03/12/2018 at 21:58 •
My CNC v3.2.1 that came to life during the Hackaday Prize 2016 works fine for me, however there are still improvements in my mind. To give the development of this machine a new push I have added a new project for this year's Hackaday Prize:
Please follow that project to stay up to day about changes of this machine series.
I will declare this project being finished even if it isn't, but I must create a new project to participate in the 2018 Hackaday Prize with the ideas I have in mind for my CNC series.
12/04/2017 at 15:45 •
I did some minor modifications on the coolant flow and wrote a couple of code lines to speed up the machine. As a test run I have cut the parts for an new WinchBot v1.5:
05/22/2017 at 07:11 •
Many square tubes have to be cut and drilled for the mechanics of CNC v3.2. To make things easier for me I have build a digital ruler:
I will create a second frame with improved design, soon. With this little helper, I can hopefully save some time.
The second frame is not only needed to make the machine better, but also to write a detailed build instruction. The existing documentation is just a very rough one...
03/28/2017 at 19:00 •
From a sponsor I got a very cheap CNC machine. It's sold as CNC engraver (I guess because the mechanics is too weak to really route through a material...).
My part of the deal was to record a review video and I agreed to do so because:
-I was curious what this machine can do.
-It is a compact device with an Arduino clone running grbl, thus I can use the machine to test the software of my CNC 3.2 in my office instead of doing coding in my uncomfortable workshop.
-Cheap machines are meant to do experiments and to improve the design - tinkering at it's best!
-Compact, cheap machines are great to get young people in touch with computer controlled devices without being afraid they could break expensive parts.
Here's the video (more a general introduction in CAM than a classic review):
The output of my CNC v3.2 or 2.x is clearly better, but let's see what simple modifications can lift this engraver to a higher level of machining...
03/02/2017 at 10:21 •
As a long test run I used CNC v3.2.1 to carve parts from 5mm polycarbonate needed to build my WinchBot:
I was grinding a lot of solid plastics to dust with a 1.5mm two flutes miller:
The machine performed very well, but the filter system definitely needs a redesign. I will use a reservoir outsides the bowl, so I can remove chips even while the machine is running.
12/23/2016 at 15:13 •
I have overhauled the coolant flow of CNC v3.2:
The next big thing is to upgrade the software so that G-code can be processed. With constant machine parameters I will be able to see what type of coolant works best.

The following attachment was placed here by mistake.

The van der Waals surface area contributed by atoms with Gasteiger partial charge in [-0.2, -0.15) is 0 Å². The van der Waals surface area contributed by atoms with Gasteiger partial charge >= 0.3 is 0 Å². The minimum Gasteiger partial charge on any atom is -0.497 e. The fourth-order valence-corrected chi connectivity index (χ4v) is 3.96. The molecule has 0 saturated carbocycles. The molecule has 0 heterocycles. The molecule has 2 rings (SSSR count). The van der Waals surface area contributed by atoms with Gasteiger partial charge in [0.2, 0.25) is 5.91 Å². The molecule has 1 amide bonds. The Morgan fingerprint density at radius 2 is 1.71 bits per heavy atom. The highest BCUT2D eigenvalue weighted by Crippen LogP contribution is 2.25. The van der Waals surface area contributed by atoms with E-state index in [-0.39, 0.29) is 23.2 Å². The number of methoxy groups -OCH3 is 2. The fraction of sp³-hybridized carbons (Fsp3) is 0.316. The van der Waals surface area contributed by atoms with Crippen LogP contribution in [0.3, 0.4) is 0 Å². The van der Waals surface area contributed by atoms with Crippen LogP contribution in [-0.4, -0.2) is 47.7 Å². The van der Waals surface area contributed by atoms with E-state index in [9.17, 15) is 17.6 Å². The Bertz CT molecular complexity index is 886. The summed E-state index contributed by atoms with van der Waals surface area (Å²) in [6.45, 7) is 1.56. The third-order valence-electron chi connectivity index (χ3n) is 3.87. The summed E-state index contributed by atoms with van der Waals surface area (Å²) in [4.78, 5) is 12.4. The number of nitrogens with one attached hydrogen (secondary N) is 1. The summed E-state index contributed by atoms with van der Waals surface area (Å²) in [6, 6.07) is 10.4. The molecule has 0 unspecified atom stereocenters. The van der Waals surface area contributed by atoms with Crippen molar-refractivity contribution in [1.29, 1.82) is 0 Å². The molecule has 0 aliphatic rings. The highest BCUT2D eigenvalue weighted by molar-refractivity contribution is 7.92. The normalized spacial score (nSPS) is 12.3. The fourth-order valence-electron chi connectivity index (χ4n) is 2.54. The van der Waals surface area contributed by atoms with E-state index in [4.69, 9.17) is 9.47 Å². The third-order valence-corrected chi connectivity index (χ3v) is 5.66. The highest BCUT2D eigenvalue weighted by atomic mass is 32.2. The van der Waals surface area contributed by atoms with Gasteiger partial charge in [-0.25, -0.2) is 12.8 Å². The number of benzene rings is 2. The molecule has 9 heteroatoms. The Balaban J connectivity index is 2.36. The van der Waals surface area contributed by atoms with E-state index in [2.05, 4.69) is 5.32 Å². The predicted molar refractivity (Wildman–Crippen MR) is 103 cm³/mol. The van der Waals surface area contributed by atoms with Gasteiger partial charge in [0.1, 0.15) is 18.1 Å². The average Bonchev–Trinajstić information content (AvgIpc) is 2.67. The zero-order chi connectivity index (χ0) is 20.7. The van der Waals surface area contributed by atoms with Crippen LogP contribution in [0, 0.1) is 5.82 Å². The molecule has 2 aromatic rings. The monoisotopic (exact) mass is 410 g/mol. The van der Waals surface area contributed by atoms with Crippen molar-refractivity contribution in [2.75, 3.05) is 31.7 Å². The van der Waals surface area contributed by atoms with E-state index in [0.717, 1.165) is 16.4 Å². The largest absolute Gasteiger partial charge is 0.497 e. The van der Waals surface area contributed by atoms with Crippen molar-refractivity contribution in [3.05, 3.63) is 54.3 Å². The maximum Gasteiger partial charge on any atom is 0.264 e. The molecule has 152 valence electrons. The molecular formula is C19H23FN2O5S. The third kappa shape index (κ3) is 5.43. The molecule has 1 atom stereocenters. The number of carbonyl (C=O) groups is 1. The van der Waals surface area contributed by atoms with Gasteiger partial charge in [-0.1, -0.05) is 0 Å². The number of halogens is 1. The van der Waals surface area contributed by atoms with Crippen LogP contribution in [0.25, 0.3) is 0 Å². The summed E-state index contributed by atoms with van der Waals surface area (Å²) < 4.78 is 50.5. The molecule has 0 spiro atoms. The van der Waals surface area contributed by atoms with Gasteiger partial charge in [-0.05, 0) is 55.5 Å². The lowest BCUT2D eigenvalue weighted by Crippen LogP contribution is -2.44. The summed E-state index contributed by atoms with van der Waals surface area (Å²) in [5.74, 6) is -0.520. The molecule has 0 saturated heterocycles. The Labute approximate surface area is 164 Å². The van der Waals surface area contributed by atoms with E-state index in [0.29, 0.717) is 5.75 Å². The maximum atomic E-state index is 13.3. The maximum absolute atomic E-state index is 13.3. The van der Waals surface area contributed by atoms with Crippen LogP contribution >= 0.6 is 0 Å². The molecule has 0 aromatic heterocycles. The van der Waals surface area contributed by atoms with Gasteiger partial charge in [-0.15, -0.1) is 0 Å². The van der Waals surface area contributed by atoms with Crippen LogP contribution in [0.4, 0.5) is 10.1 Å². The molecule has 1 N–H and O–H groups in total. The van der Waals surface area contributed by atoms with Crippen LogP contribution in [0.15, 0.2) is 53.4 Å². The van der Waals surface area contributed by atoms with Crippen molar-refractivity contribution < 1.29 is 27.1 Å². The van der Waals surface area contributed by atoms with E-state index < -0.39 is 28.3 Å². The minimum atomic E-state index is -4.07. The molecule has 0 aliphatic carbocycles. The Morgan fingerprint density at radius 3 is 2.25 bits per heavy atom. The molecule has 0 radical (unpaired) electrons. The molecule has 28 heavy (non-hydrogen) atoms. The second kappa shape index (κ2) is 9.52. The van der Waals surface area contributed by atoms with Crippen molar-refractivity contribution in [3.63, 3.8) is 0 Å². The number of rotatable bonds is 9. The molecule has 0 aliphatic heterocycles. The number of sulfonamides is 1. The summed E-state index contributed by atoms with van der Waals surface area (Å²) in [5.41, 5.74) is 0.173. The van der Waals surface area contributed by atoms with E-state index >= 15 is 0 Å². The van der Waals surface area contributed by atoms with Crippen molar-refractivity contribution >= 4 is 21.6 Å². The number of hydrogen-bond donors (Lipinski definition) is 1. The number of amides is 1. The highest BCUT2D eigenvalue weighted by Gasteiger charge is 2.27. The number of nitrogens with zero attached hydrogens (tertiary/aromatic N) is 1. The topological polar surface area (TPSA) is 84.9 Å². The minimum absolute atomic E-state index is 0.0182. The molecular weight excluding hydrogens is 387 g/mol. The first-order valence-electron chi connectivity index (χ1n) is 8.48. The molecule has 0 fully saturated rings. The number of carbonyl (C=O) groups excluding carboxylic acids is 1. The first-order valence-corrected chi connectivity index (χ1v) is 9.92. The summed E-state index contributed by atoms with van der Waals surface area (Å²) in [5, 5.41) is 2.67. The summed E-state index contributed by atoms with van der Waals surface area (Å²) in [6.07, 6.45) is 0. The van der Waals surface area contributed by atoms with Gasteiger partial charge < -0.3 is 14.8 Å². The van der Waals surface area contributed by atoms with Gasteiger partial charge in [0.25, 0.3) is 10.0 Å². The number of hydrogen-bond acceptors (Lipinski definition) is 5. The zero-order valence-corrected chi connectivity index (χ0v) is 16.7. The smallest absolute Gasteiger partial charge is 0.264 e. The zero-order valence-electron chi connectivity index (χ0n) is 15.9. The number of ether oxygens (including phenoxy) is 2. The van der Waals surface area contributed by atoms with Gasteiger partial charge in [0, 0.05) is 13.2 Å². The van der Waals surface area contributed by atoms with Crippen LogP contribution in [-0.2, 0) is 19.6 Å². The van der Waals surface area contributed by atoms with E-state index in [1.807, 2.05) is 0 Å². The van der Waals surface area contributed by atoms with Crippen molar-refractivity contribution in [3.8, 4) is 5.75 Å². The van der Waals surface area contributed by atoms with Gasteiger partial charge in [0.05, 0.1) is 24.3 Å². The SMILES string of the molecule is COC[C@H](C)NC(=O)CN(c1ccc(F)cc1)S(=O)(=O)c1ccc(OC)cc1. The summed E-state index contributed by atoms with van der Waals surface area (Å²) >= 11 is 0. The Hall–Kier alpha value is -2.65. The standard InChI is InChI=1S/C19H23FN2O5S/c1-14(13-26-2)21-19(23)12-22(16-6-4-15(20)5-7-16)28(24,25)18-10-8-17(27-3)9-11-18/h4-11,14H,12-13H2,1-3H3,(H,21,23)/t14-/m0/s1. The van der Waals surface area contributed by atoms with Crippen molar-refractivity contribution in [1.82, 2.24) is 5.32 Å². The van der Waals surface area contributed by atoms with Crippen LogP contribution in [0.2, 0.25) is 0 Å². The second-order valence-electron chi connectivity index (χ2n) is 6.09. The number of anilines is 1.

12/07/2016 at 10:53 •
I had a closer look at my spindle motors:
Seems like buying the 400W motor from the HackadayPrize money was a bad investment. Well, let me do the mistakes, so that you finally get a build instruction that will save your money...
Test on my CNC v3.2 will follow.
11/30/2016 at 20:30 •
I have recorded a video about the working principle of my newly installed sensor wheel:
11/29/2016 at 09:38 •
In a video I am explaining in detail how to wire and check the electronics of my CNC v3.2 using DC motors and sensor discs:
Machine evolution started!
In the video I am cutting gears cut from acrylic plastics and an aluminium sensor wheel to improve the design of this CNC.
10/24/2016 at 12:06 •
Andew is teaching computing with a Raspberry Pi in South Korea and will make several copies of my CNC v3.0 with his students in November. He has finished a first prototype and converted the Arduino sketch I am using into Python to make it run on the Pi. You can get his version on Github. The advantage of using a Raspberry Pi is that you can add more comfort to the software and CNC v3.0 will become a new playground for his students.
He gave me lots of feedback of his build process which enabled me to improve the documentation (e.g. the part numbers were not readable on black & white prints).
The documentation of my CNC v3.2 build goes on. I am currently recording the video sequences about the electronics. In course of that part of the documentation I did improvements in machine speed. I still recommend to wait with starting your copy of that machine until I had enough time to make errors that you should not repeat during your build process. For example I have modified the sensors to avoid them from collecting all the dust on the sensor disc. The current state of the build instruction is just enough to give you an idea of how things work and it is not easy to handle for beginners. Be patient and stay tuned!